Once the excess foliage has been removed (‘thinned out’) from the branches of a Juniper bonsai, the structure of the tree can be seen clearly and it is possible to coil wire around the branches in order that they can then be repositioned.
The remaining shoots all over the tree require removal of the foliage along their length leaving flattened ‘pads’ of foliage at their tips. It can be a difficult process to carry out when first applied as it runs contrary to what many enthusiasts first learn about pruning back Juniper foliage.
Two Juniper shoots cleaned and ready for wiring and laying out
The tiny foliage mass at the tip of each shoot must be flattened into a lozenge-shape (when seen from the front) and this also requires that all downward and upward-growing foliage is also pruned back.
The newly thinned out branches of a Juniper bonsai, note the otherwise bare shoots carry sprays of foliage at their tips.
Arranging the Foliage Mass
The next task in arranging the branches of a Juniper bonsai is to wire and arrange or ‘lay-out’ the foliage mass. As has been described, during the process of thinning out the foliage, I had also created a large number of secondary and tertiary branches that each carried a small pad of foliage at its tip. Each and every foliage-carrying branch then needed to be wired and its pad positioned so that it became part of a much larger mass of pads.
A secondary branch consisting of 7 tertiary branches, each carrying a pad of foliage, fanned out to create one large foliage pad.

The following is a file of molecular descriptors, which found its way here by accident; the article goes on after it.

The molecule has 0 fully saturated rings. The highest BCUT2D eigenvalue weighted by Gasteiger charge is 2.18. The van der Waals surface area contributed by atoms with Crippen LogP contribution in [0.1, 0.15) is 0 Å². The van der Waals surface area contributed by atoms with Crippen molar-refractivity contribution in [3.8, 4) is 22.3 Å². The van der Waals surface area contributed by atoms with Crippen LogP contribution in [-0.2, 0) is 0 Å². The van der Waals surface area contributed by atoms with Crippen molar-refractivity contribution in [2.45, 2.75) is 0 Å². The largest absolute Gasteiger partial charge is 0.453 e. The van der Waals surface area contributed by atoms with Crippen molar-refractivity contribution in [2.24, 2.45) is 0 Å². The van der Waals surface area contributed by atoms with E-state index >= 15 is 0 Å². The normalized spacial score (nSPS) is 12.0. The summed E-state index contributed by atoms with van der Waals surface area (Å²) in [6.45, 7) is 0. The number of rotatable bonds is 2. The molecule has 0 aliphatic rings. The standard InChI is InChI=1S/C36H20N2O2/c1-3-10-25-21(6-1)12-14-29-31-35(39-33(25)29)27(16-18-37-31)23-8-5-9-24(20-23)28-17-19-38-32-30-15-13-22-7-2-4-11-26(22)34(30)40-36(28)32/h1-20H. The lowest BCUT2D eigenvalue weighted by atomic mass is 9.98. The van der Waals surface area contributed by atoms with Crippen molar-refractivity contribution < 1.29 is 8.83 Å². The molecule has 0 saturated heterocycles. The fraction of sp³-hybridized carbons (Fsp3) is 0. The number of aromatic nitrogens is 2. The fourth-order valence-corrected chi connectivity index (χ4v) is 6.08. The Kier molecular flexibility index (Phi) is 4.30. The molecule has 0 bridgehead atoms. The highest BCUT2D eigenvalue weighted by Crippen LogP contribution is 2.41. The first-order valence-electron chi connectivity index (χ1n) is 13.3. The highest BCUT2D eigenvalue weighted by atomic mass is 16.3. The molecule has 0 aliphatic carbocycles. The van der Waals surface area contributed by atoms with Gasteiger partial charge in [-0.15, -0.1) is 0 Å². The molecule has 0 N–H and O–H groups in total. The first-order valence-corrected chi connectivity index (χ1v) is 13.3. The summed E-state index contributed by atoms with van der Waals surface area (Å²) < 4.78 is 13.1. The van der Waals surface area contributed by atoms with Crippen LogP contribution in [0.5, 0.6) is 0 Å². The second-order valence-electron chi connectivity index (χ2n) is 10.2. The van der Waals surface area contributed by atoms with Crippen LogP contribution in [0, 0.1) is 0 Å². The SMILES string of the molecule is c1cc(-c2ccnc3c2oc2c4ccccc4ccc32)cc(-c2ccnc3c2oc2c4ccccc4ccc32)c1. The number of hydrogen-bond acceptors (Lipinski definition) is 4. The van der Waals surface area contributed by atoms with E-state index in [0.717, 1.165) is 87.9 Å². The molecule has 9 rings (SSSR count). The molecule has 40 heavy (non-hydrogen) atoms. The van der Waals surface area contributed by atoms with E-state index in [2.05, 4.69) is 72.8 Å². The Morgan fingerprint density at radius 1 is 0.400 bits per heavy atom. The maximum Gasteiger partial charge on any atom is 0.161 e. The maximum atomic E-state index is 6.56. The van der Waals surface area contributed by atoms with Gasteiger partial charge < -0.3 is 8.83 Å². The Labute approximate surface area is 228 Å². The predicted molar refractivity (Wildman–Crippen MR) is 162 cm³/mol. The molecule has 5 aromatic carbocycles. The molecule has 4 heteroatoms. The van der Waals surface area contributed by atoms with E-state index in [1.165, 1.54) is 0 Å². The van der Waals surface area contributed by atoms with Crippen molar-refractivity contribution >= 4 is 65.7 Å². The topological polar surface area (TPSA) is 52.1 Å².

When seen from above, the foliage on this tree looks relatively sparse and unattractive. Over time and with regularly pruning, the foliage pad or ‘cloud’ will now become denser, better ramified and beautiful.
The same foliage pad seen from the front of the bonsai
However, when seen from the front of the tree, the same 7 small pads of foliage fanned out together, have created a larger foliage pad or ‘cloud’ and one that is worthy of a good quality bonsai.
The fanned out branchlets of a Chinese Juniper
The foliage of this Chinese Juniper has been thinned out, each of the small shoots left carrying a tuft of foliage, wired and then laid-out as previously described.
The same area of the Juniper foliage mass as seen from the front of the tree.
As each individual tertiary foliage is pruned and its tips pinched out over the coming years, it will become denser and be allowed to almost merge with its neighbours, creating an attractive mass of green foliage.
Laying out the branches of a Juniper bonsai
Always start with the lowest or first branch as this dictates the shape and style of the foliage mass as a whole. First the primary branch was wired and placed, followed by its secondary branches and then their tertiary branches, before beginning to work on the next primary branch up on the trunk. This process continues, always working upwards towards the crown until the entire foliage mass has been laid out.
Chinese Juniper bonsai foliage being laid-out by the author as part of the styling of this tree during 2012.
The Chinese Juniper after laying out all the foliage, as seen from above. From this view it is possible to see the ‘workings’ of the foliage mass.
When seen from the front, all of the various elements of foliage mass come together to make a whole.
This part of designing and styling a Juniper is a time-consuming process (the foliage mass of the Chinese Juniper above took approximately 8 hours to arrange) but is also essential if the bonsai is to have distinct shape and form and not simply be a shapeless mass of foliage.
And the results can be quite simply stunning.